Jordan Merchner, creator of the book for the video game Prince of Persia posted his screenplay for the movie of the same name here. He is not one of the credited screenwriters on the movie (those credits belong to Boaz Yakin and Doug Miro & Carlo Bernard). Instead, he has “screen story” credit. If you want to unravel the frightening mysteries of WGA credit determination, you can do that here.
For those of you who follow screenwriting blogs on a regular basis, you have a pretty good sense of what each blogger brings to the table. On this blog, I don’t do much gossip. I don’t give out names of producers or agents. I don’t have a magic answer for how to make it in the industry. I don’t have a strong enough career to justify the sorts of high-level insights found at Artful Writer or Josh Friedman’s blog.
On the other hand, I do have extensive experience with agents, managers, production executives, producers and working writers. And, I’ve written a lot. All of my scripts, whether they have sold or not, have been championed by strong agents and producers and, on occassion, A-level talent. I do have extensive training in the craft of writing. I do know, more or less, how the industry as a whole functions and how that affects the emerging writer. I do have the experience that comes with regularly submitting scripts and pitches to the mainstream Hollywood motion picture industry. I do have the background of having worked on the producing side of the business, both as a producer and in legal affairs for a studio.
I do love the craft of writing and enjoy its highs and lows: the awful feeling of putting everything I have into a draft and realizing it lies their, flat on the page, no movement, no character, nothing (what the hell was I struggling for?) followed by the incredible high of seeing that awful draft turn into something incredible through deep, hard work. It is the kind of high that is earned and, therefore, lasts. I love the feeling of reading an old script I haven’ looked at in a couple years and saying, “Wow, I did that?”
And, while nobody really knows what the hell they’re doing, I like to write about whatever orts of insight I’ve gleened over the years. In the future, I plan to continue my main focus here, namely posts that assist emerging writers in understanding what is expected of them in the industry and how to deliver it.
With all of that in mind, I throw it out to you. What would you like to see more of on this blog? What would you like to see different? This is your opportunity for feedback.
Don’t be cruel….
Nora Ephron tells the Kansas City Star how coming from a f%^&d-up family helped her to be a successful screenwriter/novelist/director/etc. If only that were they key….
Chris from somewhere asks:
Character motivation — how do you make sure the characters are sufficiently and plausibly motivated?
Too many of my stories start with the main character deciding he “wants to do something,” and this leads to the main plot. I’m starting to realize this type of motivation isn’t very strong, and I haven’t been able to make a good story about someone who just “wants to do something,” no matter how bad they want it.
Does that make sense? I think it’s a problem of motivation, and I think people can tell when a story hinges on a character doing something that they really didn’t have to do, particularly when there are many other things the character could have done that were a lot easier, less dangerous, but unfortunately less interesting.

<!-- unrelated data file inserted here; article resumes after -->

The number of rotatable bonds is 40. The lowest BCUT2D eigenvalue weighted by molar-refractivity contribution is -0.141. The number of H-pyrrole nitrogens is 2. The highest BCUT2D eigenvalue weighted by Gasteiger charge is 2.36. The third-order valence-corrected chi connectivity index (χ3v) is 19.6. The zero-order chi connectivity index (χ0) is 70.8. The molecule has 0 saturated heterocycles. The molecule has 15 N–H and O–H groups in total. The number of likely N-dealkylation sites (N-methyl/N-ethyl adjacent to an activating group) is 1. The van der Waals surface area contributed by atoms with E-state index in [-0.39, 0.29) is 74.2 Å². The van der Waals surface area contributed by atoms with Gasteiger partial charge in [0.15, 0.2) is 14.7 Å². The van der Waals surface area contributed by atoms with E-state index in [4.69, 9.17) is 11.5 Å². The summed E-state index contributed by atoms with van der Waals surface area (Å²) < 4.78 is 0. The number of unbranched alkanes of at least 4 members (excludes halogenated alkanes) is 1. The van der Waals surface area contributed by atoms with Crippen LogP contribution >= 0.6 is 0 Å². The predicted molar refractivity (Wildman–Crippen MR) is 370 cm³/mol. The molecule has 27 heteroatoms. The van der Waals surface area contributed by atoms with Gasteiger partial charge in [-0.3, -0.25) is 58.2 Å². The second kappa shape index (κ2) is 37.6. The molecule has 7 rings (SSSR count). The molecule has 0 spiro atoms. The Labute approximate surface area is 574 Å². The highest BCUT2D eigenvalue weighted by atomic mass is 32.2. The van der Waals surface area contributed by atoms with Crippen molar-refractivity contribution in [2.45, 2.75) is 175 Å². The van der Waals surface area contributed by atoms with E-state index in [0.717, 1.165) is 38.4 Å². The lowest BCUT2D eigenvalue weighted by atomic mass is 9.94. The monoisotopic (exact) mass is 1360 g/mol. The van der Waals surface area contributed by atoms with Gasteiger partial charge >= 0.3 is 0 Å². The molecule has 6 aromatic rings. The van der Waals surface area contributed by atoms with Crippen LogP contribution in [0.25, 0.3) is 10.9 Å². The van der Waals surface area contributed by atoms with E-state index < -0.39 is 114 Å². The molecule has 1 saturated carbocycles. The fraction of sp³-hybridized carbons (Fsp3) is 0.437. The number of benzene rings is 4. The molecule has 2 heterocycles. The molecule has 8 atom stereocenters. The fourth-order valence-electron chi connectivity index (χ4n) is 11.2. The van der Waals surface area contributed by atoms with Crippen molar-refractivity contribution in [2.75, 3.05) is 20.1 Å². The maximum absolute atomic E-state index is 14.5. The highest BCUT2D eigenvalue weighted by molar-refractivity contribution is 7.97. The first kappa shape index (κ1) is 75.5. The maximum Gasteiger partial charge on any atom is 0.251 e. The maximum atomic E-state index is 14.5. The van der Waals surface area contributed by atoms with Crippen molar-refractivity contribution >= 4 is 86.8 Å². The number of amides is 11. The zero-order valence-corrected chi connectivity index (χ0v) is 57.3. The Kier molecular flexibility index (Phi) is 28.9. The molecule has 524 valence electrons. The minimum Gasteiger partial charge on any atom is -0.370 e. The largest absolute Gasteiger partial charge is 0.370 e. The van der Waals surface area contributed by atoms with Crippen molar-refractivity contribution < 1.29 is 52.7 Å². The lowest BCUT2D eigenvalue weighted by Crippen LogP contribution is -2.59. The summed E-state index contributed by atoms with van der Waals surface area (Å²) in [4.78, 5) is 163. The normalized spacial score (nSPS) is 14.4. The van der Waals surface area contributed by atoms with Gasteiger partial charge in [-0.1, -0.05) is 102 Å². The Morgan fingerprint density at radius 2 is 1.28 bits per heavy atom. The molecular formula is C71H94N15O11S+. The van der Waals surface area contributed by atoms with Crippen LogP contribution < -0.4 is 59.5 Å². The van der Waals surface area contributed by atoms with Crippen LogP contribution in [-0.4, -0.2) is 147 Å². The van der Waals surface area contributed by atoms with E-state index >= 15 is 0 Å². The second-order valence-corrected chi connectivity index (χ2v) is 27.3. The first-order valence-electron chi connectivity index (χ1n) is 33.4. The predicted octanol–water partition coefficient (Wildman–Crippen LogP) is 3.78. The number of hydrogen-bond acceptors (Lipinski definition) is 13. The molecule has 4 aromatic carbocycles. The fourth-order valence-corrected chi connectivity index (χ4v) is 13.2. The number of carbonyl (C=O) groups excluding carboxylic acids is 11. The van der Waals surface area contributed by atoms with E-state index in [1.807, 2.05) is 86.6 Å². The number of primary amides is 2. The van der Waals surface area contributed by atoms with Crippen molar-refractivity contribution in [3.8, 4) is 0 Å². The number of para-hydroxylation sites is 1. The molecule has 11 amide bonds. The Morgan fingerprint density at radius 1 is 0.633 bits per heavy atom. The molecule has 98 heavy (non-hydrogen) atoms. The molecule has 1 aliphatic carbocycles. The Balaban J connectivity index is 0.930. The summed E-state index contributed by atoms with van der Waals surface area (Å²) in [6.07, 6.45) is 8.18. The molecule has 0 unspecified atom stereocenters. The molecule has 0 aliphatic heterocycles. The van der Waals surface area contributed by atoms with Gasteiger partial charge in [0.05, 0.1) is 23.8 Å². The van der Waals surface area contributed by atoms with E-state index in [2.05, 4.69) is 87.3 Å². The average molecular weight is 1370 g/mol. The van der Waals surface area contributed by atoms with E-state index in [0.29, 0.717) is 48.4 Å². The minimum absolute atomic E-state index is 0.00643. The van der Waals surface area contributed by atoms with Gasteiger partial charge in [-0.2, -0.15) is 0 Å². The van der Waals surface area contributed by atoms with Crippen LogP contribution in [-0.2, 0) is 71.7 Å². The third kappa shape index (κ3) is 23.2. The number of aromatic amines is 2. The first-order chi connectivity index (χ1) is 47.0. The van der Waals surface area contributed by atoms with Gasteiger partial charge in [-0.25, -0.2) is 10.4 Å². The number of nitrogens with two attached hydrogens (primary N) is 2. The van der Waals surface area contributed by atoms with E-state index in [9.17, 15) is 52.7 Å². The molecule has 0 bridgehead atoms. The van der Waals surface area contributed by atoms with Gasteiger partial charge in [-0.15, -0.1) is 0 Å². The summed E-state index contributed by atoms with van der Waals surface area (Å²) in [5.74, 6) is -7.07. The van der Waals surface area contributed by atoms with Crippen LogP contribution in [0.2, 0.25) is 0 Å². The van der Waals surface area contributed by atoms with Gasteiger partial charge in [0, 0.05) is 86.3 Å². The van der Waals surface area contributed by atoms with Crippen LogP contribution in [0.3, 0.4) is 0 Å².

For example, to make money the character decides to start a porn business instead of simply taking a job as an accountant, for which he has training. Or any other job. Like flipping burgers.
When in doubt, ask Aristotle. In his Poetics, Aristotle says:
Tragedy is an imitation of an action that is serious, complete and of a certain magnitude.
The goal of your protagonist must be “of a certain magnitude”. It must be important to him or her. It is not merely something he wants, it is something he is compelled to do. His or her drive must eventually arise to the level of compulsion and obsession. Your protagonist will do anything, suffer to any extent, pay any cost to achieve his or her desire. It takes that level of commitment from your character to keep him motivated.
That level of compulsion/obsession does not come merely from external forces. It comes from something deep inside the character that he or she must do in order to be a complete person. And we as an audience must sense his deep need and know he must do this thing for the sake of his very being. Our understanding of his need is what makes us want to see whether he achieves this goal.
Sixth Sense – Malcolm believes he is a fraud and that he failed the first boy. When a second boy with the same problem comes along, he must help him in order to redeem himself. He cannot live with himself is he does not help the boy. He is driven to help Cole and suffers until he does so.
Gladiator – Maximus must exact revenge on Commodus. His happiness in the afterlife depends upon it. If he does not, he will not be happily reunited with his family. He is driven to obtain his revenge and suffers until he does so.
In The Line of Fire – Frank must protect the president at the cost of his own life. He does not know whether it was his cowardice that changed the world for the worse (when Kennedy was shot and he did not take the bullet). He will suffer until he answers that question by proving he is not a coward. He is driven to hunt the man who will shoot the president and driven to put himself in harms way to protect the president. It is not mere choice; it is compulsion.
The same compulsion you have to be a writer….